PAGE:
This morning begins a coordinated blogospheric effort to draw attention to the ongoing horror of mass rape of women and girls in Liberia, which continues despite the end of civil war:Original post here.
Jackie is too young to remember the 14-year civil war in Liberia, from 1989 to 2003, when as many as three-fourths of women were raped. Jackie’s world is one of a bustling, recovering Liberia with a free press and democratically elected leaders.
Yet somehow mass rape survived the end of the war; it has been easier to get men to relinquish their guns than their sense of sexual entitlement. So the security guard at Jackie’s school, a man in his 50s, took the little girl to the beach where, she said, he stripped her and raped her. Finally, he ran off as she lay bleeding and sobbing on the sand.
Mass rape and torture of women and girls also continues in the Congo:
Nothing I have heard or seen compares with what is going on in the Democratic Republic of Congo, where corporate greed, fueled by capitalist consumption, and the rape of women have merged into a single nightmare. Femicide, the systematic and planned destruction of the female population, is being used as a tactic of war to clear villages, pillage mines and destroy the fabric of Congolese society.
In 12 years, there have been 6 million dead men and women in Congo and 1.4 million people displaced. Hundreds and thousands of women and girls have been raped and tortured. Babies as young as 6 months, women as old as 80, their insides torn apart. What I witnessed in Congo has shattered and changed me forever. I will never be the same. None of us should ever be the same.
A number of bloggers are coordinating our efforts to call attention to this horrible situation and mobilize activism and financial support to end systematic mass rape in Africa. Here are some things you can do:
(1) Visit the blogs of Isis the Scientist, Tara Smith’s Aetiology, and Sheril Kirshenbaum’s The Intersection. They will be donating their revenues for page views to Doctors Without Borders, and they will be posting on an ongoing basis about this situation.
(2) Donate to Doctors Without Borders, who are leading the effort to provide medical treatment to women and girls who have been grievously harmed.
(3) Write to your representatives and senators in Congress to urge them to use the diplomatic power of the United States to end this horrible situation. You can use this directory to obtain the contact information for your representative and senators by typing in your zip code.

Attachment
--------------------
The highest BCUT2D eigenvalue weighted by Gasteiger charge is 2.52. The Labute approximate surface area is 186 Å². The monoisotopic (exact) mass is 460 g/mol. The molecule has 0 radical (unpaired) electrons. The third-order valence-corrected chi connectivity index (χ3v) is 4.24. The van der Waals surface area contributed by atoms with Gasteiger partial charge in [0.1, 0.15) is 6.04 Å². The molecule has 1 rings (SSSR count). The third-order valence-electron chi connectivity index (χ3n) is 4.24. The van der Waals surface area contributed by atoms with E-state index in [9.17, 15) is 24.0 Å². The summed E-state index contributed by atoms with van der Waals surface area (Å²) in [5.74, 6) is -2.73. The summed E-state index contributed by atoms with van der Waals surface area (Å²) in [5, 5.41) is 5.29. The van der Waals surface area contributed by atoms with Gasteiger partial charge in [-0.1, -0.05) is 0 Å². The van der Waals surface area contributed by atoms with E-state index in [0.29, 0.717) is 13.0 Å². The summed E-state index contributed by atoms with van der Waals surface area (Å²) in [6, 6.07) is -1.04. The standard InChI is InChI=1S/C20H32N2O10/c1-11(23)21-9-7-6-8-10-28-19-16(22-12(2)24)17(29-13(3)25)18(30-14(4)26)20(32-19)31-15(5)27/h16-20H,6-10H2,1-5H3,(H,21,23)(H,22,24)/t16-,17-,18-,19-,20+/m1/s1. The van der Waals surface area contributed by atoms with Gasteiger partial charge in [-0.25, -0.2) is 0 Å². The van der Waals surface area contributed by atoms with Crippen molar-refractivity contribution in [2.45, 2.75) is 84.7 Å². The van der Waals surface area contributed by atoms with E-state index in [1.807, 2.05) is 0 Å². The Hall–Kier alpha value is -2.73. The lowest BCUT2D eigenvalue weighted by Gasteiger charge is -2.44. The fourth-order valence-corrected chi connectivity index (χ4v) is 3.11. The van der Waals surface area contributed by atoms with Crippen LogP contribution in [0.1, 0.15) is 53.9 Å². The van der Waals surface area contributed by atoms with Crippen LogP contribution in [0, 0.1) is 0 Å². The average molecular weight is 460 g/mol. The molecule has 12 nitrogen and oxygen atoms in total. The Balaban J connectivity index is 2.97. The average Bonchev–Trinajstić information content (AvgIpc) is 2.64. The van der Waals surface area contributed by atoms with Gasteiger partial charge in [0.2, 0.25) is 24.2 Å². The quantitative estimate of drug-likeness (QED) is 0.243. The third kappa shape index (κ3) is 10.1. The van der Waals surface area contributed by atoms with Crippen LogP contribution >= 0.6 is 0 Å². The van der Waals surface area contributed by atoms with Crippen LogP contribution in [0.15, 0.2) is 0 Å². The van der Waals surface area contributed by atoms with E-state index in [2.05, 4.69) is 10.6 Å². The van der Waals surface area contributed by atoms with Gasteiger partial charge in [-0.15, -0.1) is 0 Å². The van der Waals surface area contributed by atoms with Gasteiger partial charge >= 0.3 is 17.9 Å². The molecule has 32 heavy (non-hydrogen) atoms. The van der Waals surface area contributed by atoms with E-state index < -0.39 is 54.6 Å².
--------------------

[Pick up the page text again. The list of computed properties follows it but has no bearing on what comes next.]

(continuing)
(4) You can blog about this yourself to call attention to our efforts.
Doctors Without Borders
I almost feel like this shouldn't be necessary, but it seems like all the news Americans ever hear out of Africa is about victimhood and horror. So a couple of bits of news to remind us all that, there are many troubles in Africa, but that she is diverse and vibrant and evolving, like everywhere else, despite the difficult history, and present, of the continent:
S. Africa's 'Breakthrough' Succession Case
Ruling in Favor of Woman in Chieftaincy Dispute Seen as Victory Over Patriarchal Tribal Traditions
Togo institutes truth and reconciliation commission
Burundi senators reject bill criminalizing homosexuality
The government of Burundi's latest move comes in the context of considerable hostility to homosexuality in the East African region. Two-thirds of African nations maintain criminal penalties for consensual same-sex behaviour.
Tributes to a fallen giant
'He was a giant by any measure. He was genuinely committed to the liberation of our continent. Maybe after all, it was no coincidence he passed away on Africa's liberation day! Tajudeen kept the universal torch of Pan-Africanism alive.'
To be certain, not all good news -- but a more diverse look at news and an Africa on the ground that is similar and different to our world in ways we don't commonly appreciate. A last sample: although there is the "good news" of a program of activism against gender violence in South Africa, a variety of other stories of struggle, success, survival, hope and despair is available on Pambazuka News, "A weekly forum for social justice news in Africa".
(a) Take action on the persecution, rape and torture of women in Africa.
(b) Find your own source of news about Africa that gives a holistic picture, positive and negative, everyday life and quotidian problems as well as the grand divides and challenges. It's harder than it seems! Report back, and show your work.